China Miéville has said the following about Micheal John Harrison: “That M. John Harrison is not a Nobel laureate proves the bankruptcy of the literary establishment. Austere, unflinching and desperately moving, he is one of the very great writers alive today. And yes, he writes fantasy and sf, though of a form, scale and brilliance that it shames not only the rest of the field, but most modern fiction.”
Light is the first of three connected books – The Kefahuchi Tract trilogy. It won the Triptree award, and its sequel Nova Swing won the Clarke and the PKD. The trilogy is also known as the Empty Space trilogy – Empty Space being the title of the last book, published in 2012. All three books are quite different, and Light can easily be read as a standalone novel.
Do I agree with Mièville? I’m not sure, and besides, I’ve only read this one book. But after reading Light, I’ll finish the entire trilogy. The same goes for The Centauri Device – a stand-alone space opera title published in 1974. I also bought Viriconium – a fantasy series of novels and stories started in 1972 and finished in 1985. So I’ll get back to you in a couple of years on that Nobel prize. In the meantime, let me try to convey the atmosphere of Light.
Light is catalogued as space opera, and Harrision “reinvents” it, according to Wikipedia. I’m not sure what that means. For my money, Light falls firmly in the Wolfean school of sci-fi: it didn’t feel all that new or reinvented. That’s not to say Harrison doesn’t have an own voice – he does have something original to offer – but the combination of the weird, the sci-fantastic and the more traditionally literary is not unseen.
So yes, I namedropped Gene Wolfe. I’d say this book feels a bit like a cross between his work and Neuromancer. There’s a bit of quantum techno babble, and – just as in Ninefox Gambit – it’s totally unclear what is going on technologically. That’s not a problem, it didn’t bother Trekkies either. The technology might not be as clear as in most hard SF, but the overall story is. The 3 storylines – one in the present, 2 in 2400 – ultimately connect, and all plot questions are solved. Harrison also adds small horror components here and there, and manages to insert baffling, bizarre moments in a believable and poetic way. On top of that, there are quite a lot of dream sequences.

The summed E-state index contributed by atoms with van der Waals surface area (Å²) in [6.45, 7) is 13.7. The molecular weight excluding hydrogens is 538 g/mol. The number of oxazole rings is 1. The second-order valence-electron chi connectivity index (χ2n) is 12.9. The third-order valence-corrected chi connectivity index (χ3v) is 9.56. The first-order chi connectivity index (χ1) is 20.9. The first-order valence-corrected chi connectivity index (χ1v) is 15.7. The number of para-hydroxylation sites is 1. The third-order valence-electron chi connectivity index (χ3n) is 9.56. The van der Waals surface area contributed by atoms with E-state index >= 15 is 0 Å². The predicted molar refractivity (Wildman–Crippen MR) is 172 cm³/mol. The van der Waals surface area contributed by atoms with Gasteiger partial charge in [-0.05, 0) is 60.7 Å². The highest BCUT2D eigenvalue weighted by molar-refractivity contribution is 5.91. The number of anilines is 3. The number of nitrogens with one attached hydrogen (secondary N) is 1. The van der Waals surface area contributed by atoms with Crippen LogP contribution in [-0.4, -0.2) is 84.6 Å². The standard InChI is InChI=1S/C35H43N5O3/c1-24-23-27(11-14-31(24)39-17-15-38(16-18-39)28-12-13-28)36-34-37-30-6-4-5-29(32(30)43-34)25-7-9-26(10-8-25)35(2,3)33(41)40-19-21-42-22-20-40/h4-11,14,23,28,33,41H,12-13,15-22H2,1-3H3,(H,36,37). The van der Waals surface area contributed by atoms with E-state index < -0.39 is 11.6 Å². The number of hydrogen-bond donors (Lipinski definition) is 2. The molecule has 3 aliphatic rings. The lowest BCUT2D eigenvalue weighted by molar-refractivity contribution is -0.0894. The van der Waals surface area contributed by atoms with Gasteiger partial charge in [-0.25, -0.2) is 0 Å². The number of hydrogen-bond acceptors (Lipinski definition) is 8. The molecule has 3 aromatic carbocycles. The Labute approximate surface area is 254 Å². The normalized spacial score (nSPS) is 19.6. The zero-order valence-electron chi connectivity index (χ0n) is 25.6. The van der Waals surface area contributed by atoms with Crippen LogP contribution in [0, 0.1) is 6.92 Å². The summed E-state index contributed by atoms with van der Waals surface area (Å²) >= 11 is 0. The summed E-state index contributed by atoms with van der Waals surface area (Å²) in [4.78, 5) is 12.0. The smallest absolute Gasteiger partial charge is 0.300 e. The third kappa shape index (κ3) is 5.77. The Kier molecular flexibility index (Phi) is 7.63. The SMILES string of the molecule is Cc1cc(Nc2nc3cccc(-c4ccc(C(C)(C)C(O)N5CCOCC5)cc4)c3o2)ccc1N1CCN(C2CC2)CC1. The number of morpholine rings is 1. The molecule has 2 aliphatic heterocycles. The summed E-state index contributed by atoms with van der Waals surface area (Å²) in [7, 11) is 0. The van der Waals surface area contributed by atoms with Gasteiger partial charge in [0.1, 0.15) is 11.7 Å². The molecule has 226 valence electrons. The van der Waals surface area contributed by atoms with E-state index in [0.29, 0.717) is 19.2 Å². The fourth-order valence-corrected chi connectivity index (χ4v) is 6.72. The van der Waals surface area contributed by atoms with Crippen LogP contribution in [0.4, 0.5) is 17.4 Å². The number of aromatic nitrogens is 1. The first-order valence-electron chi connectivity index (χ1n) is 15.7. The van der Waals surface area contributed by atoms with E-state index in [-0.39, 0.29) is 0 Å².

There are a few harrowing scenes that indeed offer a fresh, original tasting of familiar SF tropes – but reinventing space opera this is not, also because it simply isn’t fully space opera: Light is a lot of things. “Post-cyberpunk, post-slipstream, post-everything” says an Alastair Reynolds quote on the back, and that’s fairly accurate, as far as that is possible, in these post-post times.
For those who expected some analysis of Light‘s philosophical or ideological themes, I’ll have to take a rain check. Maybe I’ll have something substantial to offer after reading the two other novels, but for now it’s only sketches. I can say this: the book’s 3 protagonists are all severely broken, damaged individuals. Their mode of survival is flight. Yet there’s a glimpse of redemption towards the finale, and Harrison ends with a kind of metaphysical monism: everything is possible, all is all. Highly advanced alien civilizations end up not only in a post-scarcity mode (like Iain Banks’s Culture) but in a post-physics mode too, a mode that seemingly allows them to transcend everything. For a book that’s rather bleak, that’s a surprisingly positive conclusion. But then again: barriers seem to remain, and everything inevitably seems to end, including said aliens. ‘Seemingly’, ‘seem’ and ‘seems’ are the operative words here: as I said, I have two more books to read – but I’m guessing they won’t offer a final word on all that, as Harrison seems to be a mystic.
The prose is terrific. At times fluid, visual, dreamy, at times elliptic & harsh. Here are two samples, as a quote is worth a 1000 words.
Next he woke with the smell of a salt in his nostrils. The great bulk of the dunes was black over him. Above that, the neck of the night with its cheap ornaments strung round it. Both of those were more comforting than the silhouette of the circus owner, the red ember of her bat-shit cigarette. She seemed pleased.
That weird twist of light just hangs like a crack in nowhere.
If all that sounds like your cup of tea: do try this book. If it doesn’t, there’s a big chance you’ll hate it. I don’t think there are a lot of readers who’ll end up giving this 3 stars. It’s either 1 or 2, or 4 or 5. For the record: I say 4.